• Peel off address labels with your child’s address – same as above
  • Envelopes – You can start getting creative here. If you buy stationary sets, they might come with cute matching envelopes. It’s nice to have some plain white envelopes around though.
  • Consider a pack of blank cards with envelopes or stationary.
  • Bling! – Stickers, stick on gems, glitter pens (pro tip : nothing will aggravate your co-parent more than putting actual glitter into a letter. Everyone’s co-parenting relationship is different but I wouldn’t!) and other decorative objects. If you’d like to spend some real cash, your local craft store has a whole paper crafts / scrapbooking section with whole isles of such embellishments.
  • Letter sized gifts like stickers and small amount gift cards
  • Stuff you found like cartoon strips, magazine clips etc. Any time you see something neat that can be mailed, save it or cut it out and add it to your file for later!
  • Pre-shop for cards, and keep a few on hand.  My favorites were cards that just said ‘hi’ or ‘I love you’ with some cute pictures on them because I could draw and write a lot in them.
  • Post cards are nice because they have pictures of cool stuff on them like a picture of the land around where you live or maybe a picture of their favorite animal. Collect postcards when you find them and stash them for later.
  • Pens, pencils, crayons, markers and any other writing implements. Although letter writing has some fun creative elements, do make sure the pens you like to write with are included.

In each section of your accordion file, put a different set of items. Stamps in one, address labels in one, cards in one, etc. This accordion file is for your use. Make sure it has everything in it you need to write a letter.

Send a letter writing kit to your child

Equipping your child with everything they need to send a letter will go a long way towards actually getting letters. I found the 3 ring binder approach to be the best for my son. He used 3 ring binders, pouches and folders in school so he was most familiar with it. It also offered the best ‘all in one place’ option. It could hold paper items as well as small items.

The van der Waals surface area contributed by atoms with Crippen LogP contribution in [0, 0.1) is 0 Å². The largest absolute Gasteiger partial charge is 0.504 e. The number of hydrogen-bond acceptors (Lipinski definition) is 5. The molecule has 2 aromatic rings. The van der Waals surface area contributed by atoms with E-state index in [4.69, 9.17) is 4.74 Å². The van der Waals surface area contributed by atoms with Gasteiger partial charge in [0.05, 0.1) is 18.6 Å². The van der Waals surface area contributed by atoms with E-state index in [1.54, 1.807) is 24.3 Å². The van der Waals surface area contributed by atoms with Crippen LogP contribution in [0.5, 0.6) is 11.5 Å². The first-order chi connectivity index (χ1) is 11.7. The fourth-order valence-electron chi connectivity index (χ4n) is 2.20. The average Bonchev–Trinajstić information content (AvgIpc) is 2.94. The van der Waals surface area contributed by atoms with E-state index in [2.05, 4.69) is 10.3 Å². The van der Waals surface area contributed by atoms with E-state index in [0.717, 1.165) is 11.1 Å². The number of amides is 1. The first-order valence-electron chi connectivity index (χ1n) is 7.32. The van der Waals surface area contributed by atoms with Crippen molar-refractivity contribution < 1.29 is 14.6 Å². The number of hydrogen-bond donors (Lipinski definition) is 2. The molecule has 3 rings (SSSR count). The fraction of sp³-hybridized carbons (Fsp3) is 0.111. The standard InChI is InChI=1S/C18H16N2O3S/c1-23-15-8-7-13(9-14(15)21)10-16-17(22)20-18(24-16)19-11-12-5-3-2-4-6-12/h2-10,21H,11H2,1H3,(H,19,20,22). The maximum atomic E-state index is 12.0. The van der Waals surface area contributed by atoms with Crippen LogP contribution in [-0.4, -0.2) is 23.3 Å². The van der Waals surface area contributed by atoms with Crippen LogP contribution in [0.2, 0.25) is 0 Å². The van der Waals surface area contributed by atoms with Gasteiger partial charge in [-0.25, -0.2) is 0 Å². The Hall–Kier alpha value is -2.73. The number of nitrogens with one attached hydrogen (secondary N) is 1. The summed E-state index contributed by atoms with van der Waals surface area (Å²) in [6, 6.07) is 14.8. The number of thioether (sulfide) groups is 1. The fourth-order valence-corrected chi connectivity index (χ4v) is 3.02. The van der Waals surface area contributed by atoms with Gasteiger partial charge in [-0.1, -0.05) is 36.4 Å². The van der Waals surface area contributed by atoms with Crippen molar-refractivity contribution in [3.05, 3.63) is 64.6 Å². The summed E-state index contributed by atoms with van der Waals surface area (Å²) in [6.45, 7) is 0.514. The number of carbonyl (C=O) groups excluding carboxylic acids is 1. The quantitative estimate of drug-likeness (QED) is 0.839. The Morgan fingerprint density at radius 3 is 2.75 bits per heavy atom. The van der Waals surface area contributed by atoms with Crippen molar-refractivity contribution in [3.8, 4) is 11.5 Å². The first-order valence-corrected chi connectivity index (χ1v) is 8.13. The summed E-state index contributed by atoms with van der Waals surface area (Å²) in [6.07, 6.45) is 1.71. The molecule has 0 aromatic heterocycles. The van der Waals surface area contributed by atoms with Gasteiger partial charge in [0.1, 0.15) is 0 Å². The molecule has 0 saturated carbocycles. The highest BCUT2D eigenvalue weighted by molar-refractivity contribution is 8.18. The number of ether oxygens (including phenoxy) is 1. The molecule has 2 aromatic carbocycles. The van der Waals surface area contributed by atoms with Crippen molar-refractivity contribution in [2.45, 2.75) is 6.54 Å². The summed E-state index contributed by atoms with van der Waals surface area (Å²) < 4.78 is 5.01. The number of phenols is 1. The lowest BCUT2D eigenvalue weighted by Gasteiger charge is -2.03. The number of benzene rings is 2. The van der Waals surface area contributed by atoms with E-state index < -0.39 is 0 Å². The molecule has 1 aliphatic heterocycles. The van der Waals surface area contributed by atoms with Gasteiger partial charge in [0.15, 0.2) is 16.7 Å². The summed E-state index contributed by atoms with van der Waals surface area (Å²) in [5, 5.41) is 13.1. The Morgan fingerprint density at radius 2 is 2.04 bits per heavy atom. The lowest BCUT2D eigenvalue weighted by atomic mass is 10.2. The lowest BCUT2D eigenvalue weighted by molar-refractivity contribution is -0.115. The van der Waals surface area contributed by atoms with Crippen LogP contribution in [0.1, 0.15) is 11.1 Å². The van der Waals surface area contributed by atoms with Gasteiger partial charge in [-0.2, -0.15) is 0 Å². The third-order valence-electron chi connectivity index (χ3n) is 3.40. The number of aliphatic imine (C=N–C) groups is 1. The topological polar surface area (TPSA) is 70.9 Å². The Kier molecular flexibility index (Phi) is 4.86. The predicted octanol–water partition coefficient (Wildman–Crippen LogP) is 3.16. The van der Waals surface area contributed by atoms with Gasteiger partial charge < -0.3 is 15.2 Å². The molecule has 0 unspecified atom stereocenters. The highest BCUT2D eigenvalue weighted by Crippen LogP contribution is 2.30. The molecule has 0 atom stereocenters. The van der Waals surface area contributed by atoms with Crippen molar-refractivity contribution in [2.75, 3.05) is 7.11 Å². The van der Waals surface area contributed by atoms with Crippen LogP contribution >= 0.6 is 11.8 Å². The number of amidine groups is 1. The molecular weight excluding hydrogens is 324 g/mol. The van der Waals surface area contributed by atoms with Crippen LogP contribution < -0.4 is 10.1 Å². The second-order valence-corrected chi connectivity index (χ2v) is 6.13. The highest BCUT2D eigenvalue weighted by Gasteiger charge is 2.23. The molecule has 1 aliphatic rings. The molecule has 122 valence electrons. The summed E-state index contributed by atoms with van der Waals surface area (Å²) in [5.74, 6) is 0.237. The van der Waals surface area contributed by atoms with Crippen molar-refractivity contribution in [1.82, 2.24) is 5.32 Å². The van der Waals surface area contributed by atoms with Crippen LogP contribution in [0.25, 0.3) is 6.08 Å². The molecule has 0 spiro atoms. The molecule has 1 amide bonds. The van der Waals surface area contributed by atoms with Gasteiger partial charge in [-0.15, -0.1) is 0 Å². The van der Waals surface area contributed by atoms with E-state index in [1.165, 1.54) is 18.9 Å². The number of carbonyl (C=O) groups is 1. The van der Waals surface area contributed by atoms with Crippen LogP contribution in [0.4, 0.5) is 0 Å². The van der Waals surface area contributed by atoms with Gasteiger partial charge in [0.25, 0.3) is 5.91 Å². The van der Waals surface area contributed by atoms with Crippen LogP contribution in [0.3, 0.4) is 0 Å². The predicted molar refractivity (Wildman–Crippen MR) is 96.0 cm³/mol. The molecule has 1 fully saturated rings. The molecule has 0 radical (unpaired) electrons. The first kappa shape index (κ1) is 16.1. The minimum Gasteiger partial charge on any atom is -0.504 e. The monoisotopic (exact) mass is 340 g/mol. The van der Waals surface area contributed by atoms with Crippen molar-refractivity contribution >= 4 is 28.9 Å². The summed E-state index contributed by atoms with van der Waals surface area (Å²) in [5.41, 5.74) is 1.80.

Fill the kit with everything they would need to send a letter or card themselves. The more fun stuff you add to it, the more fun it will be for them to write letters. You can leave off stuff like small gift cards and instead amp up the stickers and fun pens and markers.

Time needed: 1 hour.

How to Create a Letter writing kit

  1. Decide what to keep it in

    In this post, I go through options that are both organized and portable, which I found to be useful. Whatever you choose, make sure it’s something that will be easy for you to use.

  2. Organize your letter writing tools within your container

    Nothing says painful like having to sort through a bunch of papers, pens, envelopes etc to find the stamps. Whatever container you use for your kit, make sure your letter writing items are organized within it.

  3. Fill your letter writing kit with the basics

    Stamps, envelopes, address labels, paper and pens are the basics.

  4. Add to your letter writing kit with some extras

    Post cards, cards, stationary, bling and small gifts go a long way towards making letter writing and receiving letters fun!